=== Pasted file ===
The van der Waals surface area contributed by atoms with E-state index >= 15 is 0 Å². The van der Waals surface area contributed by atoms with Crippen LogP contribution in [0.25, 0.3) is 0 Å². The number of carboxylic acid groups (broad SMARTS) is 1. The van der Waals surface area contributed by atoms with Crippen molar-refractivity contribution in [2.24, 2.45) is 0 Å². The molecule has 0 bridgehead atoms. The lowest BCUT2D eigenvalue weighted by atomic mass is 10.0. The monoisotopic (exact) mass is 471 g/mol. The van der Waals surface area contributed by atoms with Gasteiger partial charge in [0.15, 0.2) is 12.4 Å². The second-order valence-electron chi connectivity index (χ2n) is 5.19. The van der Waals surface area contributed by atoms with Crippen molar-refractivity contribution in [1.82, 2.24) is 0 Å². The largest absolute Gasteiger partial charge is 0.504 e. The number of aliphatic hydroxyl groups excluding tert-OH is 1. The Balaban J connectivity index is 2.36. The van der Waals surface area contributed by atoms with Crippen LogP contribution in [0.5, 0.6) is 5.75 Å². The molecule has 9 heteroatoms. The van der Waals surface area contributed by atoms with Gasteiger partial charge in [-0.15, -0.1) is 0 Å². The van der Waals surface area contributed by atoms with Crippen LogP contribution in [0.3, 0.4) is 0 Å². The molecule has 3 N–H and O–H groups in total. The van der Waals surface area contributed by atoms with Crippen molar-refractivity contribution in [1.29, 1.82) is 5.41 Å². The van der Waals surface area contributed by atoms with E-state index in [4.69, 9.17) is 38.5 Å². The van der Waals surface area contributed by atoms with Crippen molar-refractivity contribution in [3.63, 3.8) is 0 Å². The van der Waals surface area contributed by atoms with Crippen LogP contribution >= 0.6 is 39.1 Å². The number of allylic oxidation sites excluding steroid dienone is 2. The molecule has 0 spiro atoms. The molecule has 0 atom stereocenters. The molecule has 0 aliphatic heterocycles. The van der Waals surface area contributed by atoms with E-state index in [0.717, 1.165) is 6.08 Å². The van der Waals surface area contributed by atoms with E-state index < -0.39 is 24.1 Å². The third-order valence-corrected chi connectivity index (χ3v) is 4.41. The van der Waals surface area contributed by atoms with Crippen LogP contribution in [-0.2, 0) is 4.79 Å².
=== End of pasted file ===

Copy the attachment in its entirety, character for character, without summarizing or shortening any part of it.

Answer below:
The van der Waals surface area contributed by atoms with E-state index >= 15 is 0 Å². The van der Waals surface area contributed by atoms with Crippen LogP contribution in [0.25, 0.3) is 0 Å². The number of carboxylic acid groups (broad SMARTS) is 1. The van der Waals surface area contributed by atoms with Crippen molar-refractivity contribution in [2.24, 2.45) is 0 Å². The molecule has 0 bridgehead atoms. The lowest BCUT2D eigenvalue weighted by atomic mass is 10.0. The monoisotopic (exact) mass is 471 g/mol. The van der Waals surface area contributed by atoms with Gasteiger partial charge in [0.15, 0.2) is 12.4 Å². The second-order valence-electron chi connectivity index (χ2n) is 5.19. The van der Waals surface area contributed by atoms with Crippen molar-refractivity contribution in [1.82, 2.24) is 0 Å². The largest absolute Gasteiger partial charge is 0.504 e. The number of aliphatic hydroxyl groups excluding tert-OH is 1. The Balaban J connectivity index is 2.36. The van der Waals surface area contributed by atoms with Crippen LogP contribution in [0.5, 0.6) is 5.75 Å². The molecule has 9 heteroatoms. The van der Waals surface area contributed by atoms with Gasteiger partial charge in [-0.15, -0.1) is 0 Å². The van der Waals surface area contributed by atoms with Crippen LogP contribution in [0.3, 0.4) is 0 Å². The molecule has 3 N–H and O–H groups in total. The van der Waals surface area contributed by atoms with Crippen molar-refractivity contribution in [1.29, 1.82) is 5.41 Å². The van der Waals surface area contributed by atoms with E-state index in [4.69, 9.17) is 38.5 Å². The van der Waals surface area contributed by atoms with Crippen molar-refractivity contribution in [3.63, 3.8) is 0 Å². The van der Waals surface area contributed by atoms with Crippen LogP contribution >= 0.6 is 39.1 Å². The number of allylic oxidation sites excluding steroid dienone is 2. The molecule has 0 spiro atoms. The molecule has 0 atom stereocenters. The molecule has 0 aliphatic heterocycles. The van der Waals surface area contributed by atoms with E-state index in [0.717, 1.165) is 6.08 Å². The van der Waals surface area contributed by atoms with E-state index < -0.39 is 24.1 Å². The third-order valence-corrected chi connectivity index (χ3v) is 4.41. The van der Waals surface area contributed by atoms with Crippen LogP contribution in [-0.2, 0) is 4.79 Å².